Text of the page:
The winter season back homeÂ always bought with itself a different feeling than the sun -lit mornings I wake up to here in the Valley.I ponder for few minutes and those foggy mornings & biting chilly winter winds come hovering in my mind, that peak of the cold season spread over few days atÂ the end and start of another year which forced enough reasons to wear multiple layers of clothes, those endless cravings of rich, heavyÂ food and the countless cups of hot beverages that comforted me before darting out of the homeÂ to get to work. I often recall those evening trips to crappy street food jointsÂ to carelessly stuff onÂ piping hot vegetable momos and egg rolls without any guilt or doubt. I remember those cloyingly sweetÂ adrak(ginger) chaiÂ & frothy coffeeÂ which I snuggled within myÂ palms on cold weekend mornings, lazily fliping through the newspaper on the couch. Suddenly all I canÂ feel is theÂ warmth of those memories in my heart.
What isÂ your fond winter memory? A warm bowl of soup caressingÂ your numb fingers or a strong cup of coffee to relaxÂ your clattering teeth? The silence that wraps the streets of neighborhood at fiveÂ in the evenings or the mellow sun already preparing to call it a day mid-afternoon? The crisp winds which feel the chilliest on the tip of the nose or the beautiful grey that surrounds the snow days?The beholding sight of snow sculptures outside or the beauty of the flickering fireplace inside?
I recall that badi mummy (my grandmother) would often feed us this smooth and richÂ atte ka halwa during these winter months, sometimes to soothe our sore throats, other times just as a quick after meal dessert . There we sat on a hand-woven couchÂ in the veranda, wrapped in cozyÂ layers of thin shaleen razais (velvet quilts) and oiled hair, clutching stainless steelÂ katoris (bowls) and spooning this comfortingly warm, golden brown puddingÂ into our tummies.SheÂ insisted thatÂ nothing could benefit the body more than grains &Â ghee.This halwa is indeed wholesome – whole wheat flour isÂ slow roasted in gheeÂ till its turnsÂ glistening golden then sweetened with gud(jaggery), resulting in a rich concoction few spoons of which will instantly make you feel full.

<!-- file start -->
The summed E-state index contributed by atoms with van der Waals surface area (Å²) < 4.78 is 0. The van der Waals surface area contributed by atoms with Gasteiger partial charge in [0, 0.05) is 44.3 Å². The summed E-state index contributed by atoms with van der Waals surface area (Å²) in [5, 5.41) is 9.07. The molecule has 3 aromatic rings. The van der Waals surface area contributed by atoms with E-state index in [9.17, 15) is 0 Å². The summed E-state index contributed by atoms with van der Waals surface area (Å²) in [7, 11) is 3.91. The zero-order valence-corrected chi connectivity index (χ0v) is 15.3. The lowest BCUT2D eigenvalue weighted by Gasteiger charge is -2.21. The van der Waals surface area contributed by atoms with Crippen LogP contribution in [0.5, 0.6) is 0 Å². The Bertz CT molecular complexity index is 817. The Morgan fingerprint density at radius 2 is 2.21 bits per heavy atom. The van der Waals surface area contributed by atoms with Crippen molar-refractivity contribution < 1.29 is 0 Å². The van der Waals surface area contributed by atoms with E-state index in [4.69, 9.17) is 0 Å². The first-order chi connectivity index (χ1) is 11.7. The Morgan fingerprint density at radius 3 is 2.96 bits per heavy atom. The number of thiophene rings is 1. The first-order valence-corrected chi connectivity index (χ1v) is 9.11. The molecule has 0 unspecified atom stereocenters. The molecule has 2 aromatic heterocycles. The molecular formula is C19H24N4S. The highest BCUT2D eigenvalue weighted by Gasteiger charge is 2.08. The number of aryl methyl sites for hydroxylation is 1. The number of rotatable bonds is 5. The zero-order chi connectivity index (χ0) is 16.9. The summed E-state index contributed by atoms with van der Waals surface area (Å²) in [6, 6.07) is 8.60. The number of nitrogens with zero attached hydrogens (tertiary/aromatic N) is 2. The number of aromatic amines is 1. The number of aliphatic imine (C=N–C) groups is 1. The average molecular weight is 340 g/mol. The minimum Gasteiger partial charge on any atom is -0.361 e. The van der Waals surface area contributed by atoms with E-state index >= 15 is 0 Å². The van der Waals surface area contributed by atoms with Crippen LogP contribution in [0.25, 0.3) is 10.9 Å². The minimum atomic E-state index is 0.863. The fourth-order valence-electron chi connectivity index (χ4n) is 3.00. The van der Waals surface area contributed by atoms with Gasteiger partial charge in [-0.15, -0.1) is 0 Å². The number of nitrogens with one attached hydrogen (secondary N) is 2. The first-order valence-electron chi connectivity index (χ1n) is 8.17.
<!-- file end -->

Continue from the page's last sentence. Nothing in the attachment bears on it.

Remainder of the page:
The main ingredient here is atta (durum whole wheat flour) and a fine grind is what gives the halwa a smoothÂ & velvety texture.In case you have some atta leftover from that package of durumÂ wheat flour you bought to make rotis, thisÂ is another recipe for you to try. Gud or jaggery, an unrefined sugar made from boiling date, sugar cane or palm juice is an extremely popular sweetener used all over India. It is considered a benefiting to the body in Ayurvedic medicine and is available in blocks, loaves or powdered form.The unique mild taste of jaggery adds a taste comparable to molasses and a light caramel color to the dishes.The color & the sweetness of thisÂ halwaÂ depends mainly onÂ the contentÂ of molasses in it.
You can ration the quantity of theÂ halwa you eat & serve but I suggest not reducing the amount of ghee when making this recipe else the halwa loses its rustic appeal and gets chewy. It is supposed to be enjoyed in less quantities but essentially with the richness from all that ghee.I like my halwa Â mildly sweet and the amount noted in the recipe perfect for that. You can adjust the quantity of jaggery if you like.
1 cup jaggery, powdered (I scrape jaggery from the block using a sharp knife. Jaggery is easily available in indian/pakistani stores.Use 3/4 cup raw sugar if you cannot find jaggery)
scant 1/2 tsp green cardamom powder
Nuts & Raisins to serve (optional)
In a heavy bottomed pan or kadhai, heat the ghee on a medium low heat till it melts. Once the ghee has melted, add the clove and wait till it crackles. Next, addÂ the flour and roast on medium- low heat, stirring constantly until the wheat flour getsÂ golden brown colour and you smell a nutty aroma.Do not rush this step else the flour will remain raw.It should take about 10-12 minutes and you will see Â golden brown, glistening syrup like melted ghee & flour in the pan.
Meanwhile, on the second stove,Â in a sauce pan, heat water on high.Put off the stove. Wait for 1-2Â minutes. Add jaggery to the warm water and stir until the itÂ completely dissolves. If you have broken jaggery from the block and the big chunks are taking time to dissolve, heat up the water a little bit (but do not let it boil). Let sit near to stove.
Once the wheat flour has turned dark brown and it has roasted nicely,reduce heat to low and very carefully pour in the jaggery water into the roasted wheat-flour. It will splutter so be careful. Add the cardamom powder as well.
On low heat, stir quickly and continuously (to avoid lumps) and cook for a minute or less until the mixture turns smooth.Once you add the water, the mixture will immediately cup up and increase in volume.Do not cook for long time else the halwa will thicken and turn dry. Pick the cloves and discard.
Mix in the nuts and raisins (if using ) and combine.